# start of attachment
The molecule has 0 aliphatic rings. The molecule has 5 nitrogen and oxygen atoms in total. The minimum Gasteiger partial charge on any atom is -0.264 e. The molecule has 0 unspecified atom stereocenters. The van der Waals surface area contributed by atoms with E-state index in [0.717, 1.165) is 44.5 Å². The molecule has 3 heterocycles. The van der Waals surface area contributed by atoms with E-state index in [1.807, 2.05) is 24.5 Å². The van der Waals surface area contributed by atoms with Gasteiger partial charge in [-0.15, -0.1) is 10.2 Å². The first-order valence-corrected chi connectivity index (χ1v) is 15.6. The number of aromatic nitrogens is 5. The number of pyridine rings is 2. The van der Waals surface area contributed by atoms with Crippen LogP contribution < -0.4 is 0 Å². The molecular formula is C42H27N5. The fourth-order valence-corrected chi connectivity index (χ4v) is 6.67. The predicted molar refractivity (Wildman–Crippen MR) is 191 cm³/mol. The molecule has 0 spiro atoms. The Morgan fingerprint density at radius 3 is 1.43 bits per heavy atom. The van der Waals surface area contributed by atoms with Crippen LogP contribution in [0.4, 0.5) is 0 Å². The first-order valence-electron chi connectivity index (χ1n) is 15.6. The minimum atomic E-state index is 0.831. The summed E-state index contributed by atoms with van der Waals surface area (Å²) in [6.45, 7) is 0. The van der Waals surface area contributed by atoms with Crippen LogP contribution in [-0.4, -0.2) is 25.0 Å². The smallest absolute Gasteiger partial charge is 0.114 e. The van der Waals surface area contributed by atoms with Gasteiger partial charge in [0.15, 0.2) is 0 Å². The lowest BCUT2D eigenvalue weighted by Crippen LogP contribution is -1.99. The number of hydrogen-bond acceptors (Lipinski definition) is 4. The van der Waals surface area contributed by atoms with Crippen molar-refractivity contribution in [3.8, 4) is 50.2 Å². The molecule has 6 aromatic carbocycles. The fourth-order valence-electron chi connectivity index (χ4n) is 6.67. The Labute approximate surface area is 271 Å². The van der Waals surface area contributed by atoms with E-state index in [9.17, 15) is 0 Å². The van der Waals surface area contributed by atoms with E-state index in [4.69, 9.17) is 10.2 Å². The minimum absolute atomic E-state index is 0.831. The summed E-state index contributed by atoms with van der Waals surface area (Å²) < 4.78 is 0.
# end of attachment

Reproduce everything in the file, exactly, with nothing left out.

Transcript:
The molecule has 0 aliphatic rings. The molecule has 5 nitrogen and oxygen atoms in total. The minimum Gasteiger partial charge on any atom is -0.264 e. The molecule has 0 unspecified atom stereocenters. The van der Waals surface area contributed by atoms with E-state index in [0.717, 1.165) is 44.5 Å². The molecule has 3 heterocycles. The van der Waals surface area contributed by atoms with E-state index in [1.807, 2.05) is 24.5 Å². The van der Waals surface area contributed by atoms with Gasteiger partial charge in [-0.15, -0.1) is 10.2 Å². The first-order valence-corrected chi connectivity index (χ1v) is 15.6. The number of aromatic nitrogens is 5. The number of pyridine rings is 2. The van der Waals surface area contributed by atoms with Crippen LogP contribution < -0.4 is 0 Å². The molecular formula is C42H27N5. The fourth-order valence-corrected chi connectivity index (χ4v) is 6.67. The predicted molar refractivity (Wildman–Crippen MR) is 191 cm³/mol. The molecule has 0 spiro atoms. The Morgan fingerprint density at radius 3 is 1.43 bits per heavy atom. The van der Waals surface area contributed by atoms with Crippen LogP contribution in [0.4, 0.5) is 0 Å². The first-order valence-electron chi connectivity index (χ1n) is 15.6. The minimum atomic E-state index is 0.831. The summed E-state index contributed by atoms with van der Waals surface area (Å²) in [6.45, 7) is 0. The van der Waals surface area contributed by atoms with Crippen LogP contribution in [-0.4, -0.2) is 25.0 Å². The smallest absolute Gasteiger partial charge is 0.114 e. The van der Waals surface area contributed by atoms with Gasteiger partial charge in [0.15, 0.2) is 0 Å². The lowest BCUT2D eigenvalue weighted by Crippen LogP contribution is -1.99. The number of hydrogen-bond acceptors (Lipinski definition) is 4. The van der Waals surface area contributed by atoms with Crippen molar-refractivity contribution in [3.8, 4) is 50.2 Å². The molecule has 6 aromatic carbocycles. The fourth-order valence-electron chi connectivity index (χ4n) is 6.67. The Labute approximate surface area is 271 Å². The van der Waals surface area contributed by atoms with E-state index in [9.17, 15) is 0 Å². The van der Waals surface area contributed by atoms with E-state index in [4.69, 9.17) is 10.2 Å². The minimum absolute atomic E-state index is 0.831. The summed E-state index contributed by atoms with van der Waals surface area (Å²) < 4.78 is 0.